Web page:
I was pretty amazed to see the head of the Electoral Commission lambasting problems in polling at the General Election evidence of a “19th-century system for running elections was “buckling” under the weight of 21st-century democracy.”
Jenny Watson has launched an inquiry into what happened. Well, it doesnt seem too complicated.
The scenes of voters being turned away at polling stations should not happen in a modern democracy. I don’t agree that just by turning up at 9.59pm you should expect to waltz straight in and vote, but some of the people turned away had been queing for hours and they should have been able to vote. Equally, the idea that some councils predict how many people won’t turn out before putting the necessary resources in place has a woefull, Ryanair/Travelodge feel to it and those responsible should be given a very strong dressing down.
However, she does have a point about one thing - the electoral roll framework, initially designed for 5m people, is now creaking under 45m records.
The electoral roll is the basis of an incredible amount of systems. From council tax to school allocation, it is used by a host of government departments and agencies who treat it as gospel. Yet the British electoral roll is widely regarded by experts as one of the most inaccurate sources of data going.
The frenetic drive to increase postal vote registrations from all parties has not made the situation any easier, and the current system is woefully ill-equipped to deliver secure and transparent elections, as some election monitors from Kenya noted.
The words of Marie Marilyn Jalloh, an MP from Sierra Leone, are particularly cutting: “[The British] system is a recipe for corruption; it was a massive shock when I saw you didn’t need any identification to vote. In Sierra Leone you need an identity card and also to give your fingerprint. Here you need nothing. In this respect, our own system is more secure than yours.”
The example of Alfie McKenzie, who at 14 very nearly cast a vote, is not an isolated incident - the continuing situation of students being sent ballot cards or postal votes for multiple addresses continues unabated. Not to mention the acceptance from all quarters that there remain a large number of ‘ghost’ voters, who for one reason or another no longer live at the address they have a vote sent to.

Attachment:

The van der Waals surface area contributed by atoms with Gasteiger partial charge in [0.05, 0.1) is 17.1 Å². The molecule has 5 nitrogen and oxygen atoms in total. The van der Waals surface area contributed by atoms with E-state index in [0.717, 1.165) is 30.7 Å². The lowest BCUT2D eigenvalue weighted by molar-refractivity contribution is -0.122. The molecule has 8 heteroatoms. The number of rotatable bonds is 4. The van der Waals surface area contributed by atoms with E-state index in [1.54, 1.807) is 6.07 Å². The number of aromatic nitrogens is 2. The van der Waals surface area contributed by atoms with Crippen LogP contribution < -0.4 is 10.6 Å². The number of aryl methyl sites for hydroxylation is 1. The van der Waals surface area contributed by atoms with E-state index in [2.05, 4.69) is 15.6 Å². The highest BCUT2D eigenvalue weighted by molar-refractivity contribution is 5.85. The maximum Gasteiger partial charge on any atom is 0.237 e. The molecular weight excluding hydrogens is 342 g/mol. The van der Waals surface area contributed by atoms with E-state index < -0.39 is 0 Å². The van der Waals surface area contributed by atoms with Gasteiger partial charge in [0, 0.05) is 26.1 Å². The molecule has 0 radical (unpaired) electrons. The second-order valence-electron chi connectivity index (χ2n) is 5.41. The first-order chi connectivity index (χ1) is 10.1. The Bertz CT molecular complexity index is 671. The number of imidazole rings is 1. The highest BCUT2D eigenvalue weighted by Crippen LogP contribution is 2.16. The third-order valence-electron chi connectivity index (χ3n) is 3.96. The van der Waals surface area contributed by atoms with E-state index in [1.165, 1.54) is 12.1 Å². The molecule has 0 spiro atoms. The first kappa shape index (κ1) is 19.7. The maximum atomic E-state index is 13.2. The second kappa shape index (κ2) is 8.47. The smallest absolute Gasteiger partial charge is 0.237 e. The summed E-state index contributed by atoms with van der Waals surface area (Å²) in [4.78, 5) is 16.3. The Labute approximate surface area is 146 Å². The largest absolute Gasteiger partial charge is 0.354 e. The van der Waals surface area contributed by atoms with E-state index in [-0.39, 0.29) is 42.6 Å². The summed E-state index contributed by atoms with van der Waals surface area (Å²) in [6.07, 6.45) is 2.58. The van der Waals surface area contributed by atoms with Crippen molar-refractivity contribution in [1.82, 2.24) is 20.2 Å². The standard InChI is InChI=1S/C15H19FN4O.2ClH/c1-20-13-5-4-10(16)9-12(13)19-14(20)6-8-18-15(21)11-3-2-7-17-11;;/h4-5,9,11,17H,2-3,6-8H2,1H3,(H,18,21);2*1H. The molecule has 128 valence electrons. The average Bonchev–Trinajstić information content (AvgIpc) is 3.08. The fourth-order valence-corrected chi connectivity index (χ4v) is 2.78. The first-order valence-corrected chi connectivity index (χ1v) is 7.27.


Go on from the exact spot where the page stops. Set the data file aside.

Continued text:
Let me make myself clear - the reason for low turnout is not the hugley impractical process of having to get to a polling station. It’s because people either don’t feel their vote will matter, feel the politicians on offer are all as bad as each other, or because for one reason or another they are not engaged by the political debate. Plus, there will always be some people, however depressing it is to say, who will simply not be bothered enough to vote.
As I watched the rejected ballots be sifted for my own constituency, there were several people who had opted to spoil their ballots (some in more creative and defamatory ways than others!) and I was reminded that one great principle of the British electoral system is the ability to spoil your ballot. (Not possible in e-elections or mechanical telling machines - unless you’re trying to vote for Al Gore in Florida)
The solution to this isnt a mammoth, national IT database, but if one local authority could pilot an alternative way of managing the electoral roll, and perhaps test some innovations in how the poll could work, we might improve participation and reduce the risk of fraud at the same time.
What kind of innovations? Well, here are a few points I think should be considered:
- Fundamental reform in the way the electoral register is created and managed - perhaps using a ‘live’ database to cross reference, such as National Insurance or PAYE records - this should also include serious reform of voter registration processes
- A tightening up of the postal vote system, restricting it to pensioners, the incapacitated and those out of the country on polling day
- An ‘advance vote’ system where instead of postal votes, a single polling booth is made available (possibly at the head office of the relevant local authority) where people can vote in advance (ie between close of nominations and polling day) to remove need for postal/proxy votes
- A formal ID check at polling stations
- Serious consideration should be given to moving polling day to a Saturday or Sunday
Categories: Electoral Reform, nick pickles
Tags: electoral fraud, electoral roll, general election, nick pickles, postal voting
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